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Gen3 repairability questioned after ‘crash test’

SUPERCARS will analyse the wreckage of James Courtney’s Shootout crash in Newcastle to determine whether changes need to be made to improve the strength of the Gen3 chassis.

Courtney was forced to sit out Sunday’s 250km leg of the Newcastle event as damage from a head-on hit with the Turn 7 tyre wall could not be fixed in time to take the start.

It was the first major incident for the Gen3 platform, which features removable front and rear chassis clips intended to help ease the speed of repairs.

Tickford Racing boss Tim Edwards explained shortly before race start that his crew could not get the replacement front clip to fit properly on the chassis.

James Courtney’s crashed Mustang. Pic: Ross Gibb

“Whether there’s something else bent deeper into the chassis we don’t know. We just couldn’t get it on,” Edwards told V8 Sleuth.

“We can’t get the engine bolts lined up and things like that, they had a hell of a time, the steering rack won’t line up on it.

“Obviously we haven’t pre-fitted these new front clips, literally we took delivery of that (Saturday) from Pace (Innovations), so we haven’t had the chance to paint or pre-fit or anything like that.

“If we had another couple of hours we might be able to pull the engine out, dig deeper into the car… we pulled the clip off but the engine is still bolted to the firewall of the car, so that restricts your ability to check everything along the firewall with the chassis mounts.”

The failed repair effort raises the question of whether the Gen3 design has achieved its aim of improved repairability.

Edwards affirmed that the mangled front clip from the Snowy River Caravans backed entry will help the category find out.

James Courtney’s #5 Mustang.

“The ability to bolt things on would appear easier (than Gen2) but it didn’t appear to be that big an accident and it’s obviously done a huge amount of damage, a lot of parts,” he said.

“If it hasn’t transferred any of the load to the rest of the chassis, that’s a positive that you’re now able to unbolt that front section, but on the surface you’d say that the car is weaker than it was before, so it’s a bit of a trade-off.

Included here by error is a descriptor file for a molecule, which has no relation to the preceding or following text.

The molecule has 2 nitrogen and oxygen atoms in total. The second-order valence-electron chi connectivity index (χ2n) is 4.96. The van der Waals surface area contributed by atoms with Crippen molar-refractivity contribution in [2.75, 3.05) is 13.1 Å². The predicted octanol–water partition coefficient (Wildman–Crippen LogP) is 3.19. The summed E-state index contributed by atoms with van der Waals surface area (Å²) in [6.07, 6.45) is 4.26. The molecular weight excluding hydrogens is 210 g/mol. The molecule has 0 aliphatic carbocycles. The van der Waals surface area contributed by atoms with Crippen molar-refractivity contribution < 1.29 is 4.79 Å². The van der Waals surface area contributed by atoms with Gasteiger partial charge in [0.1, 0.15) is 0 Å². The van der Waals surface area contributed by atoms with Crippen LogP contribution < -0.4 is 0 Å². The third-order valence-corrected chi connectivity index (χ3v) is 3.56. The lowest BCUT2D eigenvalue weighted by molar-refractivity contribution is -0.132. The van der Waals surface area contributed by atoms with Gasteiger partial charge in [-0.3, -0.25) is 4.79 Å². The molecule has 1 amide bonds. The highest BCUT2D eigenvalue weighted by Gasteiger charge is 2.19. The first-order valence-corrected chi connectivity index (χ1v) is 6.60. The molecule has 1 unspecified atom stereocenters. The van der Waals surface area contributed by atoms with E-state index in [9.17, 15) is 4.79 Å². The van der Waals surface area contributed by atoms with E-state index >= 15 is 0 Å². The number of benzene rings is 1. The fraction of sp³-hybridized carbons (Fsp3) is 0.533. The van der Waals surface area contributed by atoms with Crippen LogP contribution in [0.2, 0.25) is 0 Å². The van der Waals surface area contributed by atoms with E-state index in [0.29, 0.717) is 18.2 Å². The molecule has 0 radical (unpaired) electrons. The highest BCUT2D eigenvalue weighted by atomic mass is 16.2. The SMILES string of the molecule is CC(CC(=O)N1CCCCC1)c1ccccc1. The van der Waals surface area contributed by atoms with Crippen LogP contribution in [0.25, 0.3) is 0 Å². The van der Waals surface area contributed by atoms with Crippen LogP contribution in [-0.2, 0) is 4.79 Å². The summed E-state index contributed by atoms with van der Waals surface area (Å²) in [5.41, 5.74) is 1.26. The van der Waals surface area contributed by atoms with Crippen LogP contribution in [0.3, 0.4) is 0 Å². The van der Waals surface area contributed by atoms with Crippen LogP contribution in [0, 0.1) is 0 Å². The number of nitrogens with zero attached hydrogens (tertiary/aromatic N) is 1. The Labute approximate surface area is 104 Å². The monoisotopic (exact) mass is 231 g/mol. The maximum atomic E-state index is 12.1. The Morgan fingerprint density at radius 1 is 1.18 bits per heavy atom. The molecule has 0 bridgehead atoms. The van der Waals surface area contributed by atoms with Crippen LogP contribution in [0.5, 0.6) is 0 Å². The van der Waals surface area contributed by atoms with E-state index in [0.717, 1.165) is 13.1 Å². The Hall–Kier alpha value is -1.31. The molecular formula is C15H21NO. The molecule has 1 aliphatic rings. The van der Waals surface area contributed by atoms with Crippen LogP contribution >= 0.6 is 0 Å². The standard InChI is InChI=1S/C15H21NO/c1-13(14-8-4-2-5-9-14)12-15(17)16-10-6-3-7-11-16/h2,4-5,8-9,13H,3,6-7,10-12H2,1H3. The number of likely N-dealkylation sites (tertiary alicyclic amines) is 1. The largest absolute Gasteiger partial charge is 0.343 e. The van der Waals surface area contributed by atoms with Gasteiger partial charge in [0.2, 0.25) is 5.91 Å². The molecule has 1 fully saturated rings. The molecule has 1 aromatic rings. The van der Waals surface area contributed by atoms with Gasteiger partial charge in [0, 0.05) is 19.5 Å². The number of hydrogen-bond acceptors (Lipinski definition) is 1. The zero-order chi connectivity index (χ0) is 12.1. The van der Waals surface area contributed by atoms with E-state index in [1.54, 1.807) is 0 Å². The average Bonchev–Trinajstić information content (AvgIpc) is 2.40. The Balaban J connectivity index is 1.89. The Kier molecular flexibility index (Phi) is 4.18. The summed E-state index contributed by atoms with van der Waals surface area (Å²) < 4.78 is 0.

“Last year you mightn’t have done any chassis damage even though you couldn’t replace it because it was all one assembly. You can replace it now but obviously it’s not as robust.

“Anyway, we need to have more accidents to really have a firm opinion on that.

“Supercars have taken away that front clip, we gave it to them so they can analyse it and see where the material failed and where it tore.

“Unfortunately, you need to crash the things to understand exactly what the mode of failures will be. No different to the Car of the Future.

A bare Gen3 chassis shown off in May 2021. Pic: Supplied

“As they evolved, wall thicknesses changed on tubes and things like that, but you’re sort of flying a bit blind, you don’t necessarily design a car to be crashed, so until you start crashing them you don’t know what the mode of failure is going to be.

“Ultimately, we didn’t design it, so it’s for the category to determine if it needs to be redesigned. It may not, but they need to determine whether it needs different wall thicknesses or whatever.

“They’ll analyse it, there’s a whole host of things they’ve got photos of to analyse.

“Unfortunately, you have to have some crash test dummies to find these things out. I’d prefer if we weren’t the first crash test dummy…”

Courtney’s accident was just part of a fraught Sunday for Tickford, as rookie teammate Declan Fraser crashed just seconds into the race after a tangle off the start.

Cam Waters and Thomas Randle finished 12th and 18th; the former damaged the steering of his Monster Mustang while fighting for the lead with Chaz Mostert mid-race.

PODCAST: All the fallout from the Newcastle 500

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